Prototype 'Cartridge' Developed by Toyota is a Way to Make Hydrogen Portable

Published on: 03 June 2022
by KnowESG
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One of the many challenges with hydrogen as a clean energy source is infrastructure, as moving and storing this potentially explosive gas is very expensive. With a new portable hydrogen cartridge prototype, Toyota and its subsidiary Woven Planet believe they may have found a solution. The concept is that they can be filled at a dedicated facility, transported to where they're needed, and then returned when your next cargo arrives.

With a length of 16 inches, a width of 7 inches, and a weight of around 11 pounds, the cartridges would be relatively small. "Portable, economical, and convenient energy that allows people to deliver hydrogen to where they live, work, and play without the use of pipes.. [and] swappable for fast replacement and quick charging," according to Toyota.

Toyota added, "They could be useful for "mobility [i.e. hydrogen cars], household applications, and many future possibilities we have yet to imagine. It didn't mention any specific uses, but it said that "one hydrogen cartridge is assumed to generate enough electricity to operate a typical household microwave for approximately 3-4 hours."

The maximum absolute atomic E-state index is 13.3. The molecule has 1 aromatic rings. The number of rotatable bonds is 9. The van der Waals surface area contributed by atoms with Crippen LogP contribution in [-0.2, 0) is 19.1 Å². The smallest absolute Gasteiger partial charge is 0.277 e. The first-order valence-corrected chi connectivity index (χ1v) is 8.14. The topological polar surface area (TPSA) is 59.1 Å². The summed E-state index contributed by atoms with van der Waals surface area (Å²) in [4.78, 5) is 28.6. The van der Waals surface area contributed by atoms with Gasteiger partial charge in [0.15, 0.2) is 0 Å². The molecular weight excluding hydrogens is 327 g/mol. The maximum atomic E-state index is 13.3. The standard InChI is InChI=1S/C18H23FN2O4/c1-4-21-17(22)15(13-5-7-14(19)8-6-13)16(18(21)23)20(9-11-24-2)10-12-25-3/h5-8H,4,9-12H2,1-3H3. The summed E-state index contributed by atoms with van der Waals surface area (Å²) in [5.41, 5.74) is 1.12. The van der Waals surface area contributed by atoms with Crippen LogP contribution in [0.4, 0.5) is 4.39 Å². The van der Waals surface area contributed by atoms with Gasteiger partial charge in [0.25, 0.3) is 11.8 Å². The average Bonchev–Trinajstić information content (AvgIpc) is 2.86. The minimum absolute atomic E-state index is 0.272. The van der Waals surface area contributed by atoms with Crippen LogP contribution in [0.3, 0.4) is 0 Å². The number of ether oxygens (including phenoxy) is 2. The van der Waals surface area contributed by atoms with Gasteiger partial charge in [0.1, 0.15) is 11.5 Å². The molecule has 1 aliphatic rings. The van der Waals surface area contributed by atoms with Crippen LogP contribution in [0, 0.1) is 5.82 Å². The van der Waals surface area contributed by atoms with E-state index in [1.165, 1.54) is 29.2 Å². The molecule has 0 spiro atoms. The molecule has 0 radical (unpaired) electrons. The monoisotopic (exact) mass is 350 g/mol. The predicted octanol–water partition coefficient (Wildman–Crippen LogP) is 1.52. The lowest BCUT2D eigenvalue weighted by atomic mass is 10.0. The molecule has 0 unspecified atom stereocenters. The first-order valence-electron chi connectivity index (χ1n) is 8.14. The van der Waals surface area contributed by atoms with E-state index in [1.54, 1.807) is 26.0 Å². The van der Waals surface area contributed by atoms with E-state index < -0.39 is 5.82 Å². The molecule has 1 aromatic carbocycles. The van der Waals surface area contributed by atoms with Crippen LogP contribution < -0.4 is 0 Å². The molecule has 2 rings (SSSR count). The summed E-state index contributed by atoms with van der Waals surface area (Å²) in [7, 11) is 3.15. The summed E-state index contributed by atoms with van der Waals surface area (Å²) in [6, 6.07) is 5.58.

Toyota said in their press announcement that the majority of hydrogen is produced using fossil fuels and hence is not environmentally friendly. However, it believes that in the future, it will be produced with low carbon emissions and that the cartridges would help with some of the infrastructure difficulties.

Toyota aims to put this notion to the test in a variety of locations, including its "human-centred smart city of the future," Woven City in Susono City, Zhizuoka Prefecture, Japan. It's also "trying to develop a full hydrogen-based supply chain aimed at speeding and simplifying production, transportation, and daily usage," according to the company.

Hydrogen is an unfeasible fuel for automobiles, owing to its high cost and scarcity of refuelling stations. It's more feasible for trains and semi-trucks, which are more difficult to electrify. It also has potential for air travel, as batteries are too heavy to be practical in that environment. Toyota appears to be marketing the cartridges for personal and home use, but it's unclear what you'd do with them.

Source: Engadget

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